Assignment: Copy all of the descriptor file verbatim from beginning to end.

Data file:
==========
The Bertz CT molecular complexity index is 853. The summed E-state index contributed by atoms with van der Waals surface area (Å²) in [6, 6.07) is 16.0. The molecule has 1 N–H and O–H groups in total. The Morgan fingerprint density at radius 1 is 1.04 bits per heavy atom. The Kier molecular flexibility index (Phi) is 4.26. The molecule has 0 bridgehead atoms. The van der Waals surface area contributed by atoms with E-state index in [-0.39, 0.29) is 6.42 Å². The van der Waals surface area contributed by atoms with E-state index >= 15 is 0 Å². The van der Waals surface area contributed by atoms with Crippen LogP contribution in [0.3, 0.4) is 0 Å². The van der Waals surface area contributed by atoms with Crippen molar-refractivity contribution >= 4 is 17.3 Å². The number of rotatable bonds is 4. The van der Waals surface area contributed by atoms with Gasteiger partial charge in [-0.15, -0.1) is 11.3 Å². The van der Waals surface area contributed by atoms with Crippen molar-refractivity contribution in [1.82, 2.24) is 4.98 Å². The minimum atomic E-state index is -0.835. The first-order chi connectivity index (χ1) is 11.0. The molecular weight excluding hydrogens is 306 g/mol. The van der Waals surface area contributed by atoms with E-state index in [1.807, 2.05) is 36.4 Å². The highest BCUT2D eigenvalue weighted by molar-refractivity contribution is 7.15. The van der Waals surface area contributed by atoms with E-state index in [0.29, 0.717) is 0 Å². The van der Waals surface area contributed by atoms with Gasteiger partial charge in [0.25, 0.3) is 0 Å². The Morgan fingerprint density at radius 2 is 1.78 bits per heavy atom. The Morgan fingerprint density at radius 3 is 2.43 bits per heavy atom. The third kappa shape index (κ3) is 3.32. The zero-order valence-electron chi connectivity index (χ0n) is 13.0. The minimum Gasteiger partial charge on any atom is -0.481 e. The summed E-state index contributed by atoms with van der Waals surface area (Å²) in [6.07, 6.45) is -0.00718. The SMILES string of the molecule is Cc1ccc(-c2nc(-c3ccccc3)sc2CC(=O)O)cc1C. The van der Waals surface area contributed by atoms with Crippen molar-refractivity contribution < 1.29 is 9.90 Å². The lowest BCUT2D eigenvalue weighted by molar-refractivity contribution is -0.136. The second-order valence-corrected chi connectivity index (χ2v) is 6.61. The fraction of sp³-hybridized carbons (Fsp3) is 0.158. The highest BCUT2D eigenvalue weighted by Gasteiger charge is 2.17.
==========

The Bertz CT molecular complexity index is 853. The summed E-state index contributed by atoms with van der Waals surface area (Å²) in [6, 6.07) is 16.0. The molecule has 1 N–H and O–H groups in total. The Morgan fingerprint density at radius 1 is 1.04 bits per heavy atom. The Kier molecular flexibility index (Phi) is 4.26. The molecule has 0 bridgehead atoms. The van der Waals surface area contributed by atoms with E-state index in [-0.39, 0.29) is 6.42 Å². The van der Waals surface area contributed by atoms with E-state index >= 15 is 0 Å². The van der Waals surface area contributed by atoms with Crippen LogP contribution in [0.3, 0.4) is 0 Å². The van der Waals surface area contributed by atoms with Crippen molar-refractivity contribution >= 4 is 17.3 Å². The number of rotatable bonds is 4. The van der Waals surface area contributed by atoms with Gasteiger partial charge in [-0.15, -0.1) is 11.3 Å². The van der Waals surface area contributed by atoms with Crippen molar-refractivity contribution in [1.82, 2.24) is 4.98 Å². The minimum atomic E-state index is -0.835. The first-order chi connectivity index (χ1) is 11.0. The molecular weight excluding hydrogens is 306 g/mol. The van der Waals surface area contributed by atoms with E-state index in [1.807, 2.05) is 36.4 Å². The highest BCUT2D eigenvalue weighted by molar-refractivity contribution is 7.15. The van der Waals surface area contributed by atoms with E-state index in [0.29, 0.717) is 0 Å². The van der Waals surface area contributed by atoms with Gasteiger partial charge in [0.25, 0.3) is 0 Å². The Morgan fingerprint density at radius 2 is 1.78 bits per heavy atom. The Morgan fingerprint density at radius 3 is 2.43 bits per heavy atom. The third kappa shape index (κ3) is 3.32. The zero-order valence-electron chi connectivity index (χ0n) is 13.0. The minimum Gasteiger partial charge on any atom is -0.481 e. The summed E-state index contributed by atoms with van der Waals surface area (Å²) in [6.07, 6.45) is -0.00718. The SMILES string of the molecule is Cc1ccc(-c2nc(-c3ccccc3)sc2CC(=O)O)cc1C. The van der Waals surface area contributed by atoms with Crippen molar-refractivity contribution < 1.29 is 9.90 Å². The lowest BCUT2D eigenvalue weighted by molar-refractivity contribution is -0.136. The second-order valence-corrected chi connectivity index (χ2v) is 6.61. The fraction of sp³-hybridized carbons (Fsp3) is 0.158. The highest BCUT2D eigenvalue weighted by Gasteiger charge is 2.17.